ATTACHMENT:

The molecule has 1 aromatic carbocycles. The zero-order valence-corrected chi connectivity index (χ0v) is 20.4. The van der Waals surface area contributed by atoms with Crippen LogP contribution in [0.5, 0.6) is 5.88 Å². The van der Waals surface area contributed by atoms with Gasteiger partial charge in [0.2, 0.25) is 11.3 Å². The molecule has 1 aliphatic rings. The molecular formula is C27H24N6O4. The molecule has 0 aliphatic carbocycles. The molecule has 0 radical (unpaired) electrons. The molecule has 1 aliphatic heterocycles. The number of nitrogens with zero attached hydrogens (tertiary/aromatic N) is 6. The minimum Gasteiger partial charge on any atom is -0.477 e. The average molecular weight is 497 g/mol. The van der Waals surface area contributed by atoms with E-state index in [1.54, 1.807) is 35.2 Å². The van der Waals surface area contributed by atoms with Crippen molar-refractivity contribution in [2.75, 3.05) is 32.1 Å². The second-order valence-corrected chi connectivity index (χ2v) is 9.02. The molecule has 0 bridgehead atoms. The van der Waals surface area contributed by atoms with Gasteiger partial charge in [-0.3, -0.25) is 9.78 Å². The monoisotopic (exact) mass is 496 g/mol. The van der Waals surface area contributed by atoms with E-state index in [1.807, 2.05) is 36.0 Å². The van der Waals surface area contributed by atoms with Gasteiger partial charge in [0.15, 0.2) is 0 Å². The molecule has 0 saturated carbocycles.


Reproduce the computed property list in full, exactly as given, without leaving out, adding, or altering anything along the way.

The molecule has 1 aromatic carbocycles. The zero-order valence-corrected chi connectivity index (χ0v) is 20.4. The van der Waals surface area contributed by atoms with Crippen LogP contribution in [0.5, 0.6) is 5.88 Å². The van der Waals surface area contributed by atoms with Gasteiger partial charge in [0.2, 0.25) is 11.3 Å². The molecule has 1 aliphatic rings. The molecular formula is C27H24N6O4. The molecule has 0 aliphatic carbocycles. The molecule has 0 radical (unpaired) electrons. The molecule has 1 aliphatic heterocycles. The number of nitrogens with zero attached hydrogens (tertiary/aromatic N) is 6. The minimum Gasteiger partial charge on any atom is -0.477 e. The average molecular weight is 497 g/mol. The van der Waals surface area contributed by atoms with E-state index in [1.54, 1.807) is 35.2 Å². The van der Waals surface area contributed by atoms with Crippen molar-refractivity contribution in [2.75, 3.05) is 32.1 Å². The second-order valence-corrected chi connectivity index (χ2v) is 9.02. The molecule has 0 bridgehead atoms. The van der Waals surface area contributed by atoms with Gasteiger partial charge in [-0.3, -0.25) is 9.78 Å². The monoisotopic (exact) mass is 496 g/mol. The van der Waals surface area contributed by atoms with E-state index in [1.807, 2.05) is 36.0 Å². The van der Waals surface area contributed by atoms with Gasteiger partial charge in [0.15, 0.2) is 0 Å². The molecule has 0 saturated carbocycles.